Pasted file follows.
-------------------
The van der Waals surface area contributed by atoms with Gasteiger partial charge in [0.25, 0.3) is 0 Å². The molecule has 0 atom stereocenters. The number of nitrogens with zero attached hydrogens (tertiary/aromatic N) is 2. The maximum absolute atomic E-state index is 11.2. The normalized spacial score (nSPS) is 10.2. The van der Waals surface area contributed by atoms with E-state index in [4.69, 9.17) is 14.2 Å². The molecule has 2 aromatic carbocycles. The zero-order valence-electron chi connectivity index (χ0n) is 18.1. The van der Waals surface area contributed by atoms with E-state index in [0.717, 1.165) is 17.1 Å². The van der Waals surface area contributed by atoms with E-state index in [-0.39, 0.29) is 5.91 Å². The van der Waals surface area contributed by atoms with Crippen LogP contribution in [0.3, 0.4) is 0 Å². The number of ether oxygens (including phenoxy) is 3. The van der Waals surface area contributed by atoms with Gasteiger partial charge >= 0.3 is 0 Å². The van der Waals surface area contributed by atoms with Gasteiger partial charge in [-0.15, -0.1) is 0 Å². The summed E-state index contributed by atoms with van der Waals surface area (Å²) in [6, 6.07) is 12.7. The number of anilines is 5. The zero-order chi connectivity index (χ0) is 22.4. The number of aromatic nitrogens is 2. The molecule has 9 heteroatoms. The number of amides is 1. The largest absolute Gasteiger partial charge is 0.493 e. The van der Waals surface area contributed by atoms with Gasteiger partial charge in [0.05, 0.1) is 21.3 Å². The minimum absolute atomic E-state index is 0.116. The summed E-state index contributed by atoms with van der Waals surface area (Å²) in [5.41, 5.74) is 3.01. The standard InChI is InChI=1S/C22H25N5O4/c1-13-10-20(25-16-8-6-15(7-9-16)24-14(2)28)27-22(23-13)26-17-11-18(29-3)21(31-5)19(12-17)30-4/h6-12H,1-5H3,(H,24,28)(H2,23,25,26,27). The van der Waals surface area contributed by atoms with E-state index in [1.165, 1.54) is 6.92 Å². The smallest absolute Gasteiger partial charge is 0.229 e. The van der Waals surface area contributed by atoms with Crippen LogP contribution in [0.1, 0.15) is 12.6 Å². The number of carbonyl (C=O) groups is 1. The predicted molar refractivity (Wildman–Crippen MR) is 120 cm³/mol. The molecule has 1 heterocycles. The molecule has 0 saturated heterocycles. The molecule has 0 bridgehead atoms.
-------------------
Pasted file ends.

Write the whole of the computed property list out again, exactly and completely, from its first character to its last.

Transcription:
The van der Waals surface area contributed by atoms with Gasteiger partial charge in [0.25, 0.3) is 0 Å². The molecule has 0 atom stereocenters. The number of nitrogens with zero attached hydrogens (tertiary/aromatic N) is 2. The maximum absolute atomic E-state index is 11.2. The normalized spacial score (nSPS) is 10.2. The van der Waals surface area contributed by atoms with E-state index in [4.69, 9.17) is 14.2 Å². The molecule has 2 aromatic carbocycles. The zero-order valence-electron chi connectivity index (χ0n) is 18.1. The van der Waals surface area contributed by atoms with E-state index in [0.717, 1.165) is 17.1 Å². The van der Waals surface area contributed by atoms with E-state index in [-0.39, 0.29) is 5.91 Å². The van der Waals surface area contributed by atoms with Crippen LogP contribution in [0.3, 0.4) is 0 Å². The number of ether oxygens (including phenoxy) is 3. The van der Waals surface area contributed by atoms with Gasteiger partial charge >= 0.3 is 0 Å². The van der Waals surface area contributed by atoms with Gasteiger partial charge in [-0.15, -0.1) is 0 Å². The summed E-state index contributed by atoms with van der Waals surface area (Å²) in [6, 6.07) is 12.7. The number of anilines is 5. The zero-order chi connectivity index (χ0) is 22.4. The number of aromatic nitrogens is 2. The molecule has 9 heteroatoms. The number of amides is 1. The largest absolute Gasteiger partial charge is 0.493 e. The van der Waals surface area contributed by atoms with Gasteiger partial charge in [0.05, 0.1) is 21.3 Å². The minimum absolute atomic E-state index is 0.116. The summed E-state index contributed by atoms with van der Waals surface area (Å²) in [5.41, 5.74) is 3.01. The standard InChI is InChI=1S/C22H25N5O4/c1-13-10-20(25-16-8-6-15(7-9-16)24-14(2)28)27-22(23-13)26-17-11-18(29-3)21(31-5)19(12-17)30-4/h6-12H,1-5H3,(H,24,28)(H2,23,25,26,27). The van der Waals surface area contributed by atoms with E-state index in [1.165, 1.54) is 6.92 Å². The smallest absolute Gasteiger partial charge is 0.229 e. The van der Waals surface area contributed by atoms with Crippen LogP contribution in [0.1, 0.15) is 12.6 Å². The number of carbonyl (C=O) groups is 1. The predicted molar refractivity (Wildman–Crippen MR) is 120 cm³/mol. The molecule has 1 heterocycles. The molecule has 0 saturated heterocycles. The molecule has 0 bridgehead atoms.